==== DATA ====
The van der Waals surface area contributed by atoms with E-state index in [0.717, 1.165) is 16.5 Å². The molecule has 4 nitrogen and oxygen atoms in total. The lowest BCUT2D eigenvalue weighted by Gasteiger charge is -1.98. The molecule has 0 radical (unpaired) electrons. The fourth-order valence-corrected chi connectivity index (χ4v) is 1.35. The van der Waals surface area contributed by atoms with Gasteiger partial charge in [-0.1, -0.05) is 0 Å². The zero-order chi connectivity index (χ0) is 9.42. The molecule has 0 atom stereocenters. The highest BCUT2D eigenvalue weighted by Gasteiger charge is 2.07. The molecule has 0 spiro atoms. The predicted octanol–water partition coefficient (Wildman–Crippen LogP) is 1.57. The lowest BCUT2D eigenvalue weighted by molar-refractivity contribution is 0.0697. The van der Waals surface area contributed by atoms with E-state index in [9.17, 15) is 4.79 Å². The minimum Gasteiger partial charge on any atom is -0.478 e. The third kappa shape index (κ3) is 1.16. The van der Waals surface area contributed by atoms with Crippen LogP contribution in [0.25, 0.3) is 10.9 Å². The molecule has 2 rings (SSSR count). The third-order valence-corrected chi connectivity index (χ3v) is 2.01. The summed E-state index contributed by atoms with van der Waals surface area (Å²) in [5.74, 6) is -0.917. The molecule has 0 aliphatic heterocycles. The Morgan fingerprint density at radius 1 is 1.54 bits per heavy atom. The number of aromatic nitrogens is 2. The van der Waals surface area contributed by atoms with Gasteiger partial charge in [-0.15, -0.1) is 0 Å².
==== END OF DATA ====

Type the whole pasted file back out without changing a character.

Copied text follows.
The van der Waals surface area contributed by atoms with E-state index in [0.717, 1.165) is 16.5 Å². The molecule has 4 nitrogen and oxygen atoms in total. The lowest BCUT2D eigenvalue weighted by Gasteiger charge is -1.98. The molecule has 0 radical (unpaired) electrons. The fourth-order valence-corrected chi connectivity index (χ4v) is 1.35. The van der Waals surface area contributed by atoms with Gasteiger partial charge in [-0.1, -0.05) is 0 Å². The zero-order chi connectivity index (χ0) is 9.42. The molecule has 0 atom stereocenters. The highest BCUT2D eigenvalue weighted by Gasteiger charge is 2.07. The molecule has 0 spiro atoms. The predicted octanol–water partition coefficient (Wildman–Crippen LogP) is 1.57. The lowest BCUT2D eigenvalue weighted by molar-refractivity contribution is 0.0697. The van der Waals surface area contributed by atoms with E-state index in [9.17, 15) is 4.79 Å². The minimum Gasteiger partial charge on any atom is -0.478 e. The third kappa shape index (κ3) is 1.16. The van der Waals surface area contributed by atoms with Crippen LogP contribution in [0.25, 0.3) is 10.9 Å². The molecule has 2 rings (SSSR count). The third-order valence-corrected chi connectivity index (χ3v) is 2.01. The summed E-state index contributed by atoms with van der Waals surface area (Å²) in [5.74, 6) is -0.917. The molecule has 0 aliphatic heterocycles. The Morgan fingerprint density at radius 1 is 1.54 bits per heavy atom. The number of aromatic nitrogens is 2. The van der Waals surface area contributed by atoms with Gasteiger partial charge in [-0.15, -0.1) is 0 Å².